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Bring Your Own Security

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The adoption of BYOD practices in the enterprise is gathering momentum, but the cost savings of employees using their own devices in the office brings with it many other challenges – chief among them being security.

The adoption of bring-your-own-device (BYOD) practices in the enterprise is gathering momentum. By 2016 Gartner predicts 38 percent of companies worldwide will have stopped buying devices for employees. The obvious cost-savings and the advantage of employees using their own top-end devices does not come without significant challenges of their own: chief among which is security as part of device management.

With workers increasingly demanding access to mission-critical data and applications from personal smartphones, tablets and laptops this co-mingling of personal and work applications and data increases the risk of corporate data loss and malware breaches. ‚”Company data loss from lost, stolen and decommissioned devices is consistently voted a top mobile security concern in the enterprise. Furthermore, a mobile device can become a conduit for malware from rogue apps, and, unless data is encrypted in flight, it’s susceptible to interception, especially when users are on public Wi-Fi networks.‚” says Brad Pulford, Dell enterprise solutions group director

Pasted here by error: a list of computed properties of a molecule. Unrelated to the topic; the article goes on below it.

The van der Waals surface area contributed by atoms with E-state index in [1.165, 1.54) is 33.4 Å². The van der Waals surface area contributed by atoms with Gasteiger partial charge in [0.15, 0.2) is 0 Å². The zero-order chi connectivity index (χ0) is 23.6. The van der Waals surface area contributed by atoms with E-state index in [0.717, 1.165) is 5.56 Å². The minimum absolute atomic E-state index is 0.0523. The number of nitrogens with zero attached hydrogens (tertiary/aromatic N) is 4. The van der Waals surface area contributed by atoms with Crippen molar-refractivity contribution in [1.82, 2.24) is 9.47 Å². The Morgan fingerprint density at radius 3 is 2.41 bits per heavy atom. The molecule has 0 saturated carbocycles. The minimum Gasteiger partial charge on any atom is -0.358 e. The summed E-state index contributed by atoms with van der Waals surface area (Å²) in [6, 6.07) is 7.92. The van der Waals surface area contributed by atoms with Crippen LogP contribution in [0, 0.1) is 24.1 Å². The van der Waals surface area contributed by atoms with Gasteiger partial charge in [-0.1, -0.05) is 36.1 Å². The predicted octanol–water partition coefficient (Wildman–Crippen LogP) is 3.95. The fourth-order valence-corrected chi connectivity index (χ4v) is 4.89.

Compliance is another obstacle. Just who owns the data created and sitting on mobile devices isn’t always clear. In the BYOD world, some organisations insist that company data on employee-owned phones and tablets still belongs to the company and that it should be allowed to back up and archive that data for legal and regulatory compliance purposes.

Beyond the data ownership debate, it can be difficult to back up, archive and store data that resides on a corporate-owned mobile device, and it’s even more difficult to do that on an employee-owned device. Unless a device has been locked down, there’s also a chance that an employee will move corporate data into the cloud or that it will be lifted directly from the device by an ad network or a cybercriminal.

Finally, companies that have a BYOD strategy may struggle to integrate those devices with their legacy infrastructure. Even companies that issue their own devices can have trouble finding security and management software that ties those mobile devices into the corporate network and data centre.